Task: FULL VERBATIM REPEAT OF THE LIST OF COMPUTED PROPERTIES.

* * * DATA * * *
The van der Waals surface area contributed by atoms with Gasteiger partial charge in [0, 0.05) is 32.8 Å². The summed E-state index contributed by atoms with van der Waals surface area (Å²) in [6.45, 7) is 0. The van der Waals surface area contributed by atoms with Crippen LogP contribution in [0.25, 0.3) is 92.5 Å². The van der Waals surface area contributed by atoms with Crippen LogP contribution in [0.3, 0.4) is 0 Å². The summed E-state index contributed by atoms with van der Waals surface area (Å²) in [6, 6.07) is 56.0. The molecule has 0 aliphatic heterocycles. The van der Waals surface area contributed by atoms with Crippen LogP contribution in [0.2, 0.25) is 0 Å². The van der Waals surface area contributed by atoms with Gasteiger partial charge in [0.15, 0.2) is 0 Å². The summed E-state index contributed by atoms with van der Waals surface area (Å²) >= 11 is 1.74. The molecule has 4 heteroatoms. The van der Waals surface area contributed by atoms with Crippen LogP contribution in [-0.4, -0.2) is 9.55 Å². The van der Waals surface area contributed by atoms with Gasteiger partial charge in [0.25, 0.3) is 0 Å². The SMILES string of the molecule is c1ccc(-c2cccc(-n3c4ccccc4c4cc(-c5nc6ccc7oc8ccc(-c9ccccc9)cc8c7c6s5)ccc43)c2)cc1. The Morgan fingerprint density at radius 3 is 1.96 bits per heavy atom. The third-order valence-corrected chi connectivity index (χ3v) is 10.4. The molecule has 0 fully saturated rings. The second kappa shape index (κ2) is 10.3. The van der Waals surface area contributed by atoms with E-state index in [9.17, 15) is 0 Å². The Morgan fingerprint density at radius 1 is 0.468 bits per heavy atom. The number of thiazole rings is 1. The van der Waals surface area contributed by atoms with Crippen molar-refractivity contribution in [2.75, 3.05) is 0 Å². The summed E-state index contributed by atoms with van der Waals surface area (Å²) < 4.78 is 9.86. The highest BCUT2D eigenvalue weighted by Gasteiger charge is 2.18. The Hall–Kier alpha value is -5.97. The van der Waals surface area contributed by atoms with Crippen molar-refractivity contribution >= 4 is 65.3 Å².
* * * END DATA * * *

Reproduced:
The van der Waals surface area contributed by atoms with Gasteiger partial charge in [0, 0.05) is 32.8 Å². The summed E-state index contributed by atoms with van der Waals surface area (Å²) in [6.45, 7) is 0. The van der Waals surface area contributed by atoms with Crippen LogP contribution in [0.25, 0.3) is 92.5 Å². The van der Waals surface area contributed by atoms with Crippen LogP contribution in [0.3, 0.4) is 0 Å². The summed E-state index contributed by atoms with van der Waals surface area (Å²) in [6, 6.07) is 56.0. The molecule has 0 aliphatic heterocycles. The van der Waals surface area contributed by atoms with Crippen LogP contribution in [0.2, 0.25) is 0 Å². The van der Waals surface area contributed by atoms with Gasteiger partial charge in [0.15, 0.2) is 0 Å². The summed E-state index contributed by atoms with van der Waals surface area (Å²) >= 11 is 1.74. The molecule has 4 heteroatoms. The van der Waals surface area contributed by atoms with Crippen LogP contribution in [-0.4, -0.2) is 9.55 Å². The van der Waals surface area contributed by atoms with Gasteiger partial charge in [0.25, 0.3) is 0 Å². The SMILES string of the molecule is c1ccc(-c2cccc(-n3c4ccccc4c4cc(-c5nc6ccc7oc8ccc(-c9ccccc9)cc8c7c6s5)ccc43)c2)cc1. The Morgan fingerprint density at radius 3 is 1.96 bits per heavy atom. The third-order valence-corrected chi connectivity index (χ3v) is 10.4. The molecule has 0 fully saturated rings. The second kappa shape index (κ2) is 10.3. The van der Waals surface area contributed by atoms with E-state index in [9.17, 15) is 0 Å². The Morgan fingerprint density at radius 1 is 0.468 bits per heavy atom. The number of thiazole rings is 1. The van der Waals surface area contributed by atoms with Crippen molar-refractivity contribution in [2.75, 3.05) is 0 Å². The summed E-state index contributed by atoms with van der Waals surface area (Å²) < 4.78 is 9.86. The highest BCUT2D eigenvalue weighted by Gasteiger charge is 2.18. The Hall–Kier alpha value is -5.97. The van der Waals surface area contributed by atoms with Crippen molar-refractivity contribution >= 4 is 65.3 Å².